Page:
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Is Immigration Catholic?

Q.: Are you in favor of immigration?

A.: Absolutely not! We oppose undocumented immigration because it
 destroys families, separates parents and children and ruins marriages.

Q.: That doesn’t sound like someone who has had over 30,000 immigrants
 pass through their doors, does it?

A.: We pick up the pieces, as it were. After people are at your
 doorstep, it’s hard not to accept them. Not to accept the homeless at
 your doorstep is tantamount to rejecting one’s belief system.

Q. Your work is hard and the hours are long. How many years do you plan
 to continue this work?

A. We are going to try to finish out today.

Q.: Why do immigrants come?

A.: They can’t make it in their own countries.

Q.: Radio talk shows say immigrants come to get on welfare. Is that

A.: Absolutely not! It is impossible for an undocumented immigrant and
 now even legal immigrants to receive welfare.

Q.: Why do you use the word undocumented instead of “wetback” or

A.: First, we don’t use the word “wetback” for the same reason we don’t
 use the word “nigger.” Second, Elie Wiesel, Nobel Prize recipient and
 holocaust survivor tells immigrants: “You who are so-called illegal
 aliens must know that no human being is ‘illegal.’ That is a
 contradiction in terms. Human beings can be beautiful or more
 beautiful, can be right or wrong, but illegal? How can a human being be

Q.: What would help to stop people immigrating to the United States?

A.: The United States could insist that U.S. factories in other
 countries pay a living wage. Something is wrong if a teenage girl is
 paid $.16 to make a shirt in El Salvador, which is then sold by the GAP
 or other companies for $25.00 in the United States.

Q.: If U. S. companies in other countries paid more to the workers,
 could they still make a profit?

A.: They could still reap tremendous profits. For example, if they
 would double the $.37 an hour, the average wage in Honduras, they could
 be rich with much more dignity.

Q.: Why doesn’t the United States implement a Marshall plan in Latin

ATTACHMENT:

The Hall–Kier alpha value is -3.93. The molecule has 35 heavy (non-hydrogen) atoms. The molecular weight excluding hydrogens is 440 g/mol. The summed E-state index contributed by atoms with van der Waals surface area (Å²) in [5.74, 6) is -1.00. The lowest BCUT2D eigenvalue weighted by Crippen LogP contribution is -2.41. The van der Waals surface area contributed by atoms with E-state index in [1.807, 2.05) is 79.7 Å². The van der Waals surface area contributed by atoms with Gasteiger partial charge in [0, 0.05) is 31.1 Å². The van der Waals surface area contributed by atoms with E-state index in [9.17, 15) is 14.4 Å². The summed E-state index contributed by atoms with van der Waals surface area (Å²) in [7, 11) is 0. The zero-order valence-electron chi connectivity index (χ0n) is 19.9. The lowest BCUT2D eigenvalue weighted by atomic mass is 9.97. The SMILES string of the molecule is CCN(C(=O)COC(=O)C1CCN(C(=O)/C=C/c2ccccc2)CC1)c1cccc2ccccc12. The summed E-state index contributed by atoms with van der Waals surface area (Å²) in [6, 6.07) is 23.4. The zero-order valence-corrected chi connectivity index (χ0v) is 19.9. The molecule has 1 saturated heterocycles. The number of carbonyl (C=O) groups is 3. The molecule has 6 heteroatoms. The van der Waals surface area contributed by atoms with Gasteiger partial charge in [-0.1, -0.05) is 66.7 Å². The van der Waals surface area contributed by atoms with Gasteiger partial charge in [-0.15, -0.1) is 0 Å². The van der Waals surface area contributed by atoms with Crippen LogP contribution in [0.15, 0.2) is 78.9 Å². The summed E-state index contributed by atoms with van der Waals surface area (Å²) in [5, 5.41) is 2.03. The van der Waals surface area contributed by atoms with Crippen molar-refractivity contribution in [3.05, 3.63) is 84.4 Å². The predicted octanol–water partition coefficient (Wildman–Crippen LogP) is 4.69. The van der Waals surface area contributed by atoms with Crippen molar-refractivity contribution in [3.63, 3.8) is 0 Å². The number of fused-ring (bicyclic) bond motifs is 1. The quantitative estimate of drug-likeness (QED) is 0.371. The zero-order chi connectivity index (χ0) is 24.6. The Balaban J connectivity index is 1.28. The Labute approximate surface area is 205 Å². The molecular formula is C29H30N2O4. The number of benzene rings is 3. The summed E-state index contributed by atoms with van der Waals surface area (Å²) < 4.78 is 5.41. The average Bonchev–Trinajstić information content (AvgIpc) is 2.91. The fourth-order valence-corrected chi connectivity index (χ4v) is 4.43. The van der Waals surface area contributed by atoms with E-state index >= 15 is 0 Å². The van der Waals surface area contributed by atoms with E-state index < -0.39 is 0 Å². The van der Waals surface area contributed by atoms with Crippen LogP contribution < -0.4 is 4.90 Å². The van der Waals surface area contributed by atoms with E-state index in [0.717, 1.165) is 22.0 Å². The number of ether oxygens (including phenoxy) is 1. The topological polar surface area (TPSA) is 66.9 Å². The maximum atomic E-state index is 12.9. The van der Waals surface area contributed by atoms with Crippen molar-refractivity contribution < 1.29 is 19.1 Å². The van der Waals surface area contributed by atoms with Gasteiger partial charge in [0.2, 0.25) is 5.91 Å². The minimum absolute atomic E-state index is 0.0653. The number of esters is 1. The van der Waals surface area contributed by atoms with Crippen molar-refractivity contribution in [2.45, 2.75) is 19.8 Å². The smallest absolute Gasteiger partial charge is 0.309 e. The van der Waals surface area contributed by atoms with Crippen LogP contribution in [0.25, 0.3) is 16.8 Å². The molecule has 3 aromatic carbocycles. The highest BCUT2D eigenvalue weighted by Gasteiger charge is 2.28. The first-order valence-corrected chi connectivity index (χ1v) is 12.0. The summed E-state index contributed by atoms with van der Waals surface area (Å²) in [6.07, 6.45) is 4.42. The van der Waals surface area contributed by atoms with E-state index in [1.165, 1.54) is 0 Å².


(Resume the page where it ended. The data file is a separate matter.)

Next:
America like they did in Europe after World War II to help these
 countries get on their feet economically?

A. Great idea!

Q.: Why do you do this work?

A.: Apparently the Lord wants us to work out our salvation among
 immigrants and the poor.

Q.: How do you feel about the deportation of immigrants?

A.: Deportation is listed as one of the most serious sins by the
 Vatican II document on the Church in the Modern World (No. 27 ) (and is
 repeated in Veritatis Splendor, No. 80, and Evangelium Vitae, No. 3):
”There exist acts which per se and in themselves independently of
 circumstances are always seriously wrong by reason of their
 object…such as homicide, genocide, abortion, euthanasia…torture,
 subhuman living conditions, arbitrary imprisonment, deportation, 
slavery, prostitution, trafficking in women and children, …degrading
 conditions of work which treat laborers as mere instruments of profit
 and not as free and responsible persons.”

Q.: Aren’t you ashamed of hiding behind the skirts of Holy Mother Church 
in your work with immigrants?

A.: Well, we are Church, too–or part of the Church, the Body of
 Christ. We are grateful that the Church is with us in our humble
 efforts with immigrants. All other groups have abandoned the

Q.: There is no pay in this work. How can you keep going with all the
 daily challenges without any compensation?

A.: We are compensated, but in a non-money way. There is no way that
 we could be paid enough to do this work.

Q.: Aren’t you ashamed of making the Roman Catholic Church look so good
 in your work with immigrants, even though you are not officially or
 legally connected to the Church?

A.: Without the Catholic community we could not exist.

Q.: Who are the immigrant men on the street corners in your
 neighborhood? Are they from Casa Juan Diego?

A.: They are not from Casa Juan Diego, but come to our neighborhood to
 get work, ironically meant for our male guests.

Q.: Have you thought of having a hiring hall for these men to get them
 off the street corners?

A.: We have attended many meetings with city officials to arrange one,
 but nothing has transpired.

Q.: Why are you so conservative?

A.: If trying to follow the teachings of Jesus and the Church, if
 trying to implement Catholic social teaching (encyclicals) and if trying
 the best we can to live out the ideals of Dorothy Day and Peter Maurin
 makes us conservative, then we are conservative.

Q.: Why are you so liberal?

A.: If trying to follow the teachings of Jesus and the Church, if
 trying to implement Catholic social teaching and if trying the best we
 can to live out the ideals of Dorothy Day and Peter Maurin makes us
 liberal, then we are liberal.

Q.: When you distribute food and clothing to the poor you seem to be
 all business and there is no greeting and no hand shaking and hugging.

A.: Listen, it’s bad enough that they have to suffer the humiliation of
 being in need, much less of having to hug the giver.

Q.: Are you strict?

A.: All receive the same.

Q.: Isn’t it uncomfortable with all those poor people who have no food
 and clothes?

A.: It’s fairly comfortable, since we have not accepted acquisitiveness
(acquiring beautiful things) as a transcendental value. The worth of
 the person is primary since being comes before having.

Q.: How do you know the people deserve what you give them?

A.: What we give them is not ours, but theirs in the first place. Our
 role is serving, God’s role is judging.

Q.: What is the worst thing we have done to the poor?

A.: Making them think that they do not possess human dignity because
 they do not possess as many things as others.

Houston Catholic Worker, Vol. XVI, No. 7, December 1996.